How to Make Loquat Leaves Tea (Biwa Cha) Japanese Way

How to Make Loquat Leaves Tea (Biwa Cha) Japanese Way

Loquat leaves tea (Biwa Cha) is a traditional Japanese herbal tea made from leaves of the evergreen loquat tree, also know and Japanese medlar (Eriobotrya japonica.)

The glossy leaves are picked green, washed and cleaned.

The loquat tree commonly grows to a height of about 5 meters. It is a flowering tree that produces juicy tangerine-color fruits and has long glossy, leaves (15-25 cm) with tiny hairs on their undersides.

The leaves are picked green, washed, and their underside is scraped thoroughly. They are then dried and cut so they can be brewed.

Loquat leaves tea is a pleasant beverage with earthy notes, a hint of sweetness, and light reddish-brown color.

Quick Brew Method

Instructions for brewing 4 cups of loquat leaves tea.

The following instructions are for making 4 cups (800 ml total.)

  1. Add 2 tablespoons (5 grams) of dried loquat leaves to a pot.
  2. Add 4 cups of near-boiling water.
  3. Brew for about 3 minutes.
  4. Strain and serve hot, or cold.

Japanese Brew Method (Senjiru)

Senjiru (to infuse in Japanese) is a time-tested Japanese brew method to extract the beneficial compounds locked deep in loquat's leaves and to bring out its pleasantly earthy flavor.

The following instructions are for brewing 4 cups of loquat leaves tea the Japanese traditional way.

Instructions are for brewing 4 cups of loquat leaves tea

  1. Add 2 heaping tablespoons of loquat leaves to 4 cups of cold water.
  2. Heat to a full, rolling boil.
  3. Turn heat down and let simmer for 15 minutes.
  4. Turn heat off and cool down for 10 minutes.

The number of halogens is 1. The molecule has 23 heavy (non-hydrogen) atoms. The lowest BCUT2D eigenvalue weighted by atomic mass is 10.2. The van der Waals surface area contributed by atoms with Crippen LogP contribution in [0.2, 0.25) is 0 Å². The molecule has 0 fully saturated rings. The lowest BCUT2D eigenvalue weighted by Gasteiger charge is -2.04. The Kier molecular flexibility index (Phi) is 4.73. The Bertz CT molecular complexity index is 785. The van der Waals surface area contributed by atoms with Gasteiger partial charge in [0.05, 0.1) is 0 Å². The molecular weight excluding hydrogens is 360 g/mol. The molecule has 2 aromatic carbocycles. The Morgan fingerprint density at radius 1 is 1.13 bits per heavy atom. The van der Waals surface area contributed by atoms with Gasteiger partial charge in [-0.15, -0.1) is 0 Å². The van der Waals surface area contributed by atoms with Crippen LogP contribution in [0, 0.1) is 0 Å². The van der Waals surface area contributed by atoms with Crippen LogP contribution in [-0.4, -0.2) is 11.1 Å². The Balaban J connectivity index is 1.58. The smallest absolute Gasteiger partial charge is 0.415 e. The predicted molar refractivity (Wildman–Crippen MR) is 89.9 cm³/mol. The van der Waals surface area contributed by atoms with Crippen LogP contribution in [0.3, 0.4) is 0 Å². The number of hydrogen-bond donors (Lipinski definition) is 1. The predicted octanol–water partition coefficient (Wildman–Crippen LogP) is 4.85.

5. Strain and serve.

Japanese woman drinking biwa cha (loquat leaves tea)

Tips for Brewing a Better Tea

To get the best out of your loquat leaves, use good quality (but never distilled) water. If using tap water, let it run cold for at least 10 seconds before using.

The material your kettle is made of can chemically react with water and cause toxic contamination.

Aluminum kettles should be avoided. Glass, ceramic, stainless steel, enamel, marble, or cast iron are excellent non-reactive, non-toxic materials.

Benefits

biwa (loquat) leaves illustration

Japanese use loquat leaves as a traditional cure for preventing and treating respiratory ailments.

Loquat leaves also contain compounds demonstrated to lower blood's lipid and sugar levels and alleviate inflammatory skin conditions, including atopic dermatitis (eczema.)

Loquat leaves are listed for their health benefits in Japanese Pharmacopoeia (Nippon Yakkyoku-hō,) the official record of approved medicinal herbs, published by the Government of Japan since 1886.


REFRENCES
  • Japanese Pharmacopoeia -- 17th Edition. Japan Pharmaceuticals and Medical Devices Agency
  • Anti-inflammatory and Antitumor-Promoting Effects of the Triterpene Acids from the Leaves of Eriobotrya japonica -- Biological & Pharmaceutical Bulletin. 2005 Oct;28(10):1995-9.
  • Antitumor activity of compounds isolated from leaves of Eriobotrya japonica -- Journal of Agricultural and Food Chemistry. 2002 Apr 10;50(8):2400-3.
  • Studies on constituents of triterpene acids from Eriobotrya japonica and their anti-inflammatory and antitussive effects -- Journal of Chinese Pharmaceutical Sciences 38(10):752-757, Oct 2003
  • The antitussive, expectorant and anti-asthmatic activities of triterpene acids of loquat leaves in mice and guinea-pigs -- Acta Universitatis Medicinalis Anhui, 2006
  • Hypoglycemic effects of sesquiterpene glycosides and polyhydroxylated triterpenoids of Eriobotrya japonica -- Planta Medica 1991, 57(5):414-416
  • Tormentic Acid, a Major Component of Suspension Cells of Eriobotrya japonica, Suppresses High-Fat Diet-Induced Diabetes and Hyperlipidemia -- Journal of Agricultural and Food Chemistry, 2014, 62 (44), pp 10717–10726